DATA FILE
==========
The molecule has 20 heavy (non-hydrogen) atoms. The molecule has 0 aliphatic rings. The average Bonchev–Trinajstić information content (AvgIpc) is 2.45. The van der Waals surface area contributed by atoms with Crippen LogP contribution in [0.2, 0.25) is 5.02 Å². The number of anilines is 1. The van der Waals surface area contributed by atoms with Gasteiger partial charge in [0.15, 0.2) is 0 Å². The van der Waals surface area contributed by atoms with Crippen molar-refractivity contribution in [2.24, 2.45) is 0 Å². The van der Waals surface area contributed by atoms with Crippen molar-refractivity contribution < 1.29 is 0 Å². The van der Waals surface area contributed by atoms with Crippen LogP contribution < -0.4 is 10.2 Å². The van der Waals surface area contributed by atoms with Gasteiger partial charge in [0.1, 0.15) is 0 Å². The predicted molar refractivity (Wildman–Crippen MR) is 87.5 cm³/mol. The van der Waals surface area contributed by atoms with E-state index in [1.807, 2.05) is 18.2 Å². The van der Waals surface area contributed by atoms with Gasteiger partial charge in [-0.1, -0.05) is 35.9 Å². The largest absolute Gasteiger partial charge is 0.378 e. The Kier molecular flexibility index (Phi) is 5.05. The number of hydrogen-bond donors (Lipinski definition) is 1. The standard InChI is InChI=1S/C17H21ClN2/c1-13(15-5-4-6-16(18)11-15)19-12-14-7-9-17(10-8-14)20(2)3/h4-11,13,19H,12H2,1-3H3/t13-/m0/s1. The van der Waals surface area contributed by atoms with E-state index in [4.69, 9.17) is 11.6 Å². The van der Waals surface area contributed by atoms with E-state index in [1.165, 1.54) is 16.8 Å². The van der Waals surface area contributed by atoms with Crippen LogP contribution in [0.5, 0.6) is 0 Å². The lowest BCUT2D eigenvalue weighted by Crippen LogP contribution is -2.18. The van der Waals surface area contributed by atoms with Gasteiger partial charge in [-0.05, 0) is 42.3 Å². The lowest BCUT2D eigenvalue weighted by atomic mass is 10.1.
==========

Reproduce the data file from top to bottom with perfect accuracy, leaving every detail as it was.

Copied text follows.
The molecule has 20 heavy (non-hydrogen) atoms. The molecule has 0 aliphatic rings. The average Bonchev–Trinajstić information content (AvgIpc) is 2.45. The van der Waals surface area contributed by atoms with Crippen LogP contribution in [0.2, 0.25) is 5.02 Å². The number of anilines is 1. The van der Waals surface area contributed by atoms with Gasteiger partial charge in [0.15, 0.2) is 0 Å². The van der Waals surface area contributed by atoms with Crippen molar-refractivity contribution in [2.24, 2.45) is 0 Å². The van der Waals surface area contributed by atoms with Crippen molar-refractivity contribution < 1.29 is 0 Å². The van der Waals surface area contributed by atoms with Crippen LogP contribution < -0.4 is 10.2 Å². The van der Waals surface area contributed by atoms with Gasteiger partial charge in [0.1, 0.15) is 0 Å². The predicted molar refractivity (Wildman–Crippen MR) is 87.5 cm³/mol. The van der Waals surface area contributed by atoms with E-state index in [1.807, 2.05) is 18.2 Å². The van der Waals surface area contributed by atoms with Gasteiger partial charge in [-0.1, -0.05) is 35.9 Å². The largest absolute Gasteiger partial charge is 0.378 e. The Kier molecular flexibility index (Phi) is 5.05. The number of hydrogen-bond donors (Lipinski definition) is 1. The standard InChI is InChI=1S/C17H21ClN2/c1-13(15-5-4-6-16(18)11-15)19-12-14-7-9-17(10-8-14)20(2)3/h4-11,13,19H,12H2,1-3H3/t13-/m0/s1. The van der Waals surface area contributed by atoms with E-state index in [4.69, 9.17) is 11.6 Å². The van der Waals surface area contributed by atoms with E-state index in [1.165, 1.54) is 16.8 Å². The van der Waals surface area contributed by atoms with Crippen LogP contribution in [0.5, 0.6) is 0 Å². The lowest BCUT2D eigenvalue weighted by Crippen LogP contribution is -2.18. The van der Waals surface area contributed by atoms with Gasteiger partial charge in [-0.05, 0) is 42.3 Å². The lowest BCUT2D eigenvalue weighted by atomic mass is 10.1.